Top tip: if ever you hear anyone say the words “you dirty birdie,” run for the hills.
A Few Good Men (1992)
There was a great article in Empire magazine around the time of A Few Good Men’s release when then novice screenwriter Aaron Sorkin talked about working with Rob Reiner in bringing A Few Good Men to the screen. Sorkin, who would pen the underrated The American President for Reiner a few years later and would, of course, create The West Wing, had written the stage play. Reiner decided that he and his company Castle Rock would take on the film, and the director started working with Sorkin in getting the screenplay ready. Sorkin recalls phone calls from Reiner in the middle of the night, booming at him with ideas and thoughts. And after a period of being shellshocked, Sorkin realized that Reiner was helping make it better.
A Few Good Men may not, then, be the finest film in Reiner’s incredible streak, but it’s often forgotten how good a movie it really is. It’s dominated by Jack Nicholson’s Col. Nathan Jessop whenever he’s let near the screen, and Sorkin’s dialogue crackles. But considering this is a movie star film–and Tom Cruise has rarely been more Tom Cruise-y than here–it rarely feels the weight of its 138 minute running time. Instead it’s a pacey, interesting, character-driven court room thriller that would earn Oscar nominations and an awful lot of money at the box office. It would also, for Reiner, mark the end of a very fruitful era…
What Happened Next?
All good runs must come to an end, and if Reiner felt like he had a target painted on his back by his prolonged period of success, then it didn’t dampen his courage. He thus dressed Bruce Willis in a rabbit suit for the underwhelming family movie North, which impressed neither critics nor bean counters. The knives were duly out and plunged in.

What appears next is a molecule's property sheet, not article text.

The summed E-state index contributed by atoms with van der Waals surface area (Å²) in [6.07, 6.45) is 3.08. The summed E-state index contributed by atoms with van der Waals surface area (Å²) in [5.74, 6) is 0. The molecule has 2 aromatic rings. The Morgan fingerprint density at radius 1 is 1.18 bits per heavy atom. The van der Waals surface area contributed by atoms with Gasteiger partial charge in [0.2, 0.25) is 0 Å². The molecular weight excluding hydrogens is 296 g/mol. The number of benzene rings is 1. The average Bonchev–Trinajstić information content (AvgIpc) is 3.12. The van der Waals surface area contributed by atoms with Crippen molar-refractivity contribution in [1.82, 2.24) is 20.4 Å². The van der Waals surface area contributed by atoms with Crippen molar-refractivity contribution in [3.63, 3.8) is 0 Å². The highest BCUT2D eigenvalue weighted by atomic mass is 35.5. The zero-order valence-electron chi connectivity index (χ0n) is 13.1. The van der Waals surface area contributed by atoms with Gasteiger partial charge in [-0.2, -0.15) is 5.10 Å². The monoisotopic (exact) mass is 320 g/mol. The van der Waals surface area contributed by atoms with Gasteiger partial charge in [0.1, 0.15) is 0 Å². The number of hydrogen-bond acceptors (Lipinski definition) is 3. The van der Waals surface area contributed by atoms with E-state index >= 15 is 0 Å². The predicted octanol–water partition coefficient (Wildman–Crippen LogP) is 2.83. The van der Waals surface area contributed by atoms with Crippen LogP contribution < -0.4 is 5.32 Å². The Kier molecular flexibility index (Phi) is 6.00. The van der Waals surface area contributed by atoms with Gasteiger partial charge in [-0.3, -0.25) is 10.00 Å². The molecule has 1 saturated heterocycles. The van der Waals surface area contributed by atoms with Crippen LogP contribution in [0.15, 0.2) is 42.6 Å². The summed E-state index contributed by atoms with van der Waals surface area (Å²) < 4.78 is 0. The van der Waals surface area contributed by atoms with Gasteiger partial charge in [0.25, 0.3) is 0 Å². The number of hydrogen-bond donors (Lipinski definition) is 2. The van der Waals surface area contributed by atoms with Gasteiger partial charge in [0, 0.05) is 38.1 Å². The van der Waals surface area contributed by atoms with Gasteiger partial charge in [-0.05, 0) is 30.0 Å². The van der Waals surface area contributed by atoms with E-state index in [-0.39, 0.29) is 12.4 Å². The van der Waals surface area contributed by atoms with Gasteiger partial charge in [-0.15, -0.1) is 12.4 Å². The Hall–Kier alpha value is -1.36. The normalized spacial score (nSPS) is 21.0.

It’d be remiss to say that was that for Reiner, though. He bounced back with some style with the aforementioned and quite excellent The American President, a film in which you can see the foundations of The West Wing in. Audiences this time didn’t take to the movie, however, and box office was less than expected.
Reiner kept going though. Ghosts of Mississippi is a very worthy film, if not a great one, and it’s most notable for a terrific standout supporting performance by James Woods. Reiner then took two movie stars, Bruce Willis and Michelle Pfeiffer, and delivered a surprisingly downbeat romantic drama, The Story of Us. He would step in at the last minute–well, a few weeks into production–on the equally humdrum Rumor Has It, starring Kevin Costner, a few years later, slipping the generally forgotten Alex & Emma in the middle of those.
The most acclaimed film Reiner has made in recent times is arguably The Bucket List back in 2007, that gave lead roles to Morgan Freeman and Jack Nicholson as two men heading toward death’s door with a list of things they need to do. It was a solid box office hit that also got interest from awards bodies, but I think most of us would say it was still in the shadow of that amazing earlier run.
I can’t help but salute the work of a man who not only had a successful sideline in acting, but also directed a run of films that feature so many favorites, across so many genres. Who else can match the run that he had?